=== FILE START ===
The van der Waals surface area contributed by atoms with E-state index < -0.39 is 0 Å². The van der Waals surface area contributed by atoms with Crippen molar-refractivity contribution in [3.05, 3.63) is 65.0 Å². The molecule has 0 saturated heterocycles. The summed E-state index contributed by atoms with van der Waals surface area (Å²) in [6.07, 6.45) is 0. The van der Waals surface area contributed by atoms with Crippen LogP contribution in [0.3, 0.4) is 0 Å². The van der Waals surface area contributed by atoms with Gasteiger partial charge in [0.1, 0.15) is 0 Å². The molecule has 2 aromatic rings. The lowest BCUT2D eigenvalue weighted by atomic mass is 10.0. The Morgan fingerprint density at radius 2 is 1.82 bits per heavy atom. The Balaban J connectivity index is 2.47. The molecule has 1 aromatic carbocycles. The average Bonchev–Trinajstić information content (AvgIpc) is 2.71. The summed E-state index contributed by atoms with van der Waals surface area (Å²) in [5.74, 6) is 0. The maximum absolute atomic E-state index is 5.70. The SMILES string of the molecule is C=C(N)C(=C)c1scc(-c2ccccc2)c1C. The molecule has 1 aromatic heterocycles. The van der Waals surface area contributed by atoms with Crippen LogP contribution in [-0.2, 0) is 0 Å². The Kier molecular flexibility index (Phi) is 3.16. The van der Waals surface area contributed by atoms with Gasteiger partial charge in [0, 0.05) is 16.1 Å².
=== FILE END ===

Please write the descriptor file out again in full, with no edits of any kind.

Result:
The van der Waals surface area contributed by atoms with E-state index < -0.39 is 0 Å². The van der Waals surface area contributed by atoms with Crippen molar-refractivity contribution in [3.05, 3.63) is 65.0 Å². The molecule has 0 saturated heterocycles. The summed E-state index contributed by atoms with van der Waals surface area (Å²) in [6.07, 6.45) is 0. The van der Waals surface area contributed by atoms with Crippen LogP contribution in [0.3, 0.4) is 0 Å². The van der Waals surface area contributed by atoms with Gasteiger partial charge in [0.1, 0.15) is 0 Å². The molecule has 2 aromatic rings. The lowest BCUT2D eigenvalue weighted by atomic mass is 10.0. The Morgan fingerprint density at radius 2 is 1.82 bits per heavy atom. The Balaban J connectivity index is 2.47. The molecule has 1 aromatic carbocycles. The average Bonchev–Trinajstić information content (AvgIpc) is 2.71. The summed E-state index contributed by atoms with van der Waals surface area (Å²) in [5.74, 6) is 0. The maximum absolute atomic E-state index is 5.70. The SMILES string of the molecule is C=C(N)C(=C)c1scc(-c2ccccc2)c1C. The molecule has 1 aromatic heterocycles. The van der Waals surface area contributed by atoms with Crippen LogP contribution in [-0.2, 0) is 0 Å². The Kier molecular flexibility index (Phi) is 3.16. The van der Waals surface area contributed by atoms with Gasteiger partial charge in [0, 0.05) is 16.1 Å².